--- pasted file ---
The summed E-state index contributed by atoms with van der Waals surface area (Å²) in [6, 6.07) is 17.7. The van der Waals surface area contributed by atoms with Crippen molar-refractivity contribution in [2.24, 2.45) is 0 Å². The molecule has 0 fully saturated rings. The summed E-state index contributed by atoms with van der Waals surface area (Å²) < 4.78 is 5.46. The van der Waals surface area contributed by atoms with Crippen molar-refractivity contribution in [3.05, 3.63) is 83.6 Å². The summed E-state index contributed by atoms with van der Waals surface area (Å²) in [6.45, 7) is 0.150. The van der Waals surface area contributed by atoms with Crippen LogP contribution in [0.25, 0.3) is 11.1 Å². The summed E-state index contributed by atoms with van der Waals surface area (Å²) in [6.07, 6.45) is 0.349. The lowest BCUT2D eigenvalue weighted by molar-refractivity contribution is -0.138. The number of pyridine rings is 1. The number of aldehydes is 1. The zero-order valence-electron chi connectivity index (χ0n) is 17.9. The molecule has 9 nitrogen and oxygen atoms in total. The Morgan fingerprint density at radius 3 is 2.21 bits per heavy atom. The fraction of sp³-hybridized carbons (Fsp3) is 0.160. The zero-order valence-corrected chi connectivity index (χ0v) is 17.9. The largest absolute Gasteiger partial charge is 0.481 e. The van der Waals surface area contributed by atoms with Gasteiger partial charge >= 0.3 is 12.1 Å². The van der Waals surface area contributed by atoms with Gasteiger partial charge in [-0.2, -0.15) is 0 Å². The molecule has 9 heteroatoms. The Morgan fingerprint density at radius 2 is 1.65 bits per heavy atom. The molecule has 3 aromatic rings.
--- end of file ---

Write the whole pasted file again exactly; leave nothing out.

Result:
The summed E-state index contributed by atoms with van der Waals surface area (Å²) in [6, 6.07) is 17.7. The van der Waals surface area contributed by atoms with Crippen molar-refractivity contribution in [2.24, 2.45) is 0 Å². The molecule has 0 fully saturated rings. The summed E-state index contributed by atoms with van der Waals surface area (Å²) < 4.78 is 5.46. The van der Waals surface area contributed by atoms with Crippen molar-refractivity contribution in [3.05, 3.63) is 83.6 Å². The summed E-state index contributed by atoms with van der Waals surface area (Å²) in [6.45, 7) is 0.150. The van der Waals surface area contributed by atoms with Crippen LogP contribution in [0.25, 0.3) is 11.1 Å². The summed E-state index contributed by atoms with van der Waals surface area (Å²) in [6.07, 6.45) is 0.349. The lowest BCUT2D eigenvalue weighted by molar-refractivity contribution is -0.138. The number of pyridine rings is 1. The number of aldehydes is 1. The zero-order valence-electron chi connectivity index (χ0n) is 17.9. The molecule has 9 nitrogen and oxygen atoms in total. The Morgan fingerprint density at radius 3 is 2.21 bits per heavy atom. The fraction of sp³-hybridized carbons (Fsp3) is 0.160. The zero-order valence-corrected chi connectivity index (χ0v) is 17.9. The largest absolute Gasteiger partial charge is 0.481 e. The van der Waals surface area contributed by atoms with Gasteiger partial charge >= 0.3 is 12.1 Å². The van der Waals surface area contributed by atoms with Gasteiger partial charge in [-0.2, -0.15) is 0 Å². The molecule has 9 heteroatoms. The Morgan fingerprint density at radius 2 is 1.65 bits per heavy atom. The molecule has 3 aromatic rings.